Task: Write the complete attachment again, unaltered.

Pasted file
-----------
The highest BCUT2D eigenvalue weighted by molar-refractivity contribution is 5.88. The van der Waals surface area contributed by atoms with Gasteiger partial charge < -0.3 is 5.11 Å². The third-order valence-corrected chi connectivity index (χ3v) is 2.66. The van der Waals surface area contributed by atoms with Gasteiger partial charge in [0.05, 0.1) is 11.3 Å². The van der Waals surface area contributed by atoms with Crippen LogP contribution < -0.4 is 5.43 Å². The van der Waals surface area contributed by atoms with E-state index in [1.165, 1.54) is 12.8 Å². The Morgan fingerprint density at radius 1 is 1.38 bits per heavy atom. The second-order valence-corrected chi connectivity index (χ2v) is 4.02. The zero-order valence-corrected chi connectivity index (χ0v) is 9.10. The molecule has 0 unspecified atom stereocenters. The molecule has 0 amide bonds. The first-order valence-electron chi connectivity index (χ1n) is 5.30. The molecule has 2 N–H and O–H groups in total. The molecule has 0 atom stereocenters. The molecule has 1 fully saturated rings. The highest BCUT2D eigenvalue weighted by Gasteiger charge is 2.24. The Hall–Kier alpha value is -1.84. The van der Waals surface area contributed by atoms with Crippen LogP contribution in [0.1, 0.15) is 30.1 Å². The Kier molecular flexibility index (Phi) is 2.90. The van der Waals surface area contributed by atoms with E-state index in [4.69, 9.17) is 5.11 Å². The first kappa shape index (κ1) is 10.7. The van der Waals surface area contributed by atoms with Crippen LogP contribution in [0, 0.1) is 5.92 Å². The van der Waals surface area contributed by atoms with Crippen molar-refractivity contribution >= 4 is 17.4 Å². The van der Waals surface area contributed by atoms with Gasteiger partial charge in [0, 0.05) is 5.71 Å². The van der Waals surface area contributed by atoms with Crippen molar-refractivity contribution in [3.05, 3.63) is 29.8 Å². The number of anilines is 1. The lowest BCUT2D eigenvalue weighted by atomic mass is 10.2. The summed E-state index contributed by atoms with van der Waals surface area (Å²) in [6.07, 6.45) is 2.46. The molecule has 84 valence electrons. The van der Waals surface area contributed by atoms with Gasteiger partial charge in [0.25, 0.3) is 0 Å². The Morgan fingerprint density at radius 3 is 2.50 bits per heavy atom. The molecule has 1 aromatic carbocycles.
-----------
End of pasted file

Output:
The highest BCUT2D eigenvalue weighted by molar-refractivity contribution is 5.88. The van der Waals surface area contributed by atoms with Gasteiger partial charge < -0.3 is 5.11 Å². The third-order valence-corrected chi connectivity index (χ3v) is 2.66. The van der Waals surface area contributed by atoms with Gasteiger partial charge in [0.05, 0.1) is 11.3 Å². The van der Waals surface area contributed by atoms with Crippen LogP contribution < -0.4 is 5.43 Å². The van der Waals surface area contributed by atoms with E-state index in [1.165, 1.54) is 12.8 Å². The Morgan fingerprint density at radius 1 is 1.38 bits per heavy atom. The second-order valence-corrected chi connectivity index (χ2v) is 4.02. The zero-order valence-corrected chi connectivity index (χ0v) is 9.10. The molecule has 0 unspecified atom stereocenters. The molecule has 0 amide bonds. The first-order valence-electron chi connectivity index (χ1n) is 5.30. The molecule has 2 N–H and O–H groups in total. The molecule has 0 atom stereocenters. The molecule has 1 fully saturated rings. The highest BCUT2D eigenvalue weighted by Gasteiger charge is 2.24. The Hall–Kier alpha value is -1.84. The van der Waals surface area contributed by atoms with Crippen LogP contribution in [0.1, 0.15) is 30.1 Å². The Kier molecular flexibility index (Phi) is 2.90. The van der Waals surface area contributed by atoms with E-state index in [4.69, 9.17) is 5.11 Å². The first kappa shape index (κ1) is 10.7. The van der Waals surface area contributed by atoms with Crippen LogP contribution in [0, 0.1) is 5.92 Å². The van der Waals surface area contributed by atoms with Crippen molar-refractivity contribution >= 4 is 17.4 Å². The van der Waals surface area contributed by atoms with Gasteiger partial charge in [0, 0.05) is 5.71 Å². The van der Waals surface area contributed by atoms with Crippen molar-refractivity contribution in [3.05, 3.63) is 29.8 Å². The number of anilines is 1. The lowest BCUT2D eigenvalue weighted by atomic mass is 10.2. The summed E-state index contributed by atoms with van der Waals surface area (Å²) in [6.07, 6.45) is 2.46. The molecule has 84 valence electrons. The van der Waals surface area contributed by atoms with Gasteiger partial charge in [0.25, 0.3) is 0 Å². The Morgan fingerprint density at radius 3 is 2.50 bits per heavy atom. The molecule has 1 aromatic carbocycles.